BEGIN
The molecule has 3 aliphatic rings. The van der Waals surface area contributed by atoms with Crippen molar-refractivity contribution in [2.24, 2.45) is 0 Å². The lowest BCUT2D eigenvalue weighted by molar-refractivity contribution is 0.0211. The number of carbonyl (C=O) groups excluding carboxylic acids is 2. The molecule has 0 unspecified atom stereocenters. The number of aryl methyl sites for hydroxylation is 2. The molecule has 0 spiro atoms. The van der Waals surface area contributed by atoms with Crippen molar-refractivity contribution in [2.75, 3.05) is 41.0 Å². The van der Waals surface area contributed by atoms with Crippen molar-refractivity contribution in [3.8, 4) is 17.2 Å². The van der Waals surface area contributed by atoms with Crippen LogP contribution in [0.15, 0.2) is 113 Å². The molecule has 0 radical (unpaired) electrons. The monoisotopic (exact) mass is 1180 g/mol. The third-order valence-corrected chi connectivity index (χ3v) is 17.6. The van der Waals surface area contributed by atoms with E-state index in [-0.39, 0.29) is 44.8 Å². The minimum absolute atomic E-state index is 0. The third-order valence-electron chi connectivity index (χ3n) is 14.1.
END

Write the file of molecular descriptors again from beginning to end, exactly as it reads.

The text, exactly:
The molecule has 3 aliphatic rings. The van der Waals surface area contributed by atoms with Crippen molar-refractivity contribution in [2.24, 2.45) is 0 Å². The lowest BCUT2D eigenvalue weighted by molar-refractivity contribution is 0.0211. The number of carbonyl (C=O) groups excluding carboxylic acids is 2. The molecule has 0 unspecified atom stereocenters. The number of aryl methyl sites for hydroxylation is 2. The molecule has 0 spiro atoms. The van der Waals surface area contributed by atoms with Crippen molar-refractivity contribution in [2.75, 3.05) is 41.0 Å². The van der Waals surface area contributed by atoms with Crippen molar-refractivity contribution in [3.8, 4) is 17.2 Å². The van der Waals surface area contributed by atoms with Crippen LogP contribution in [0.15, 0.2) is 113 Å². The molecule has 0 radical (unpaired) electrons. The monoisotopic (exact) mass is 1180 g/mol. The third-order valence-corrected chi connectivity index (χ3v) is 17.6. The van der Waals surface area contributed by atoms with E-state index in [-0.39, 0.29) is 44.8 Å². The minimum absolute atomic E-state index is 0. The third-order valence-electron chi connectivity index (χ3n) is 14.1.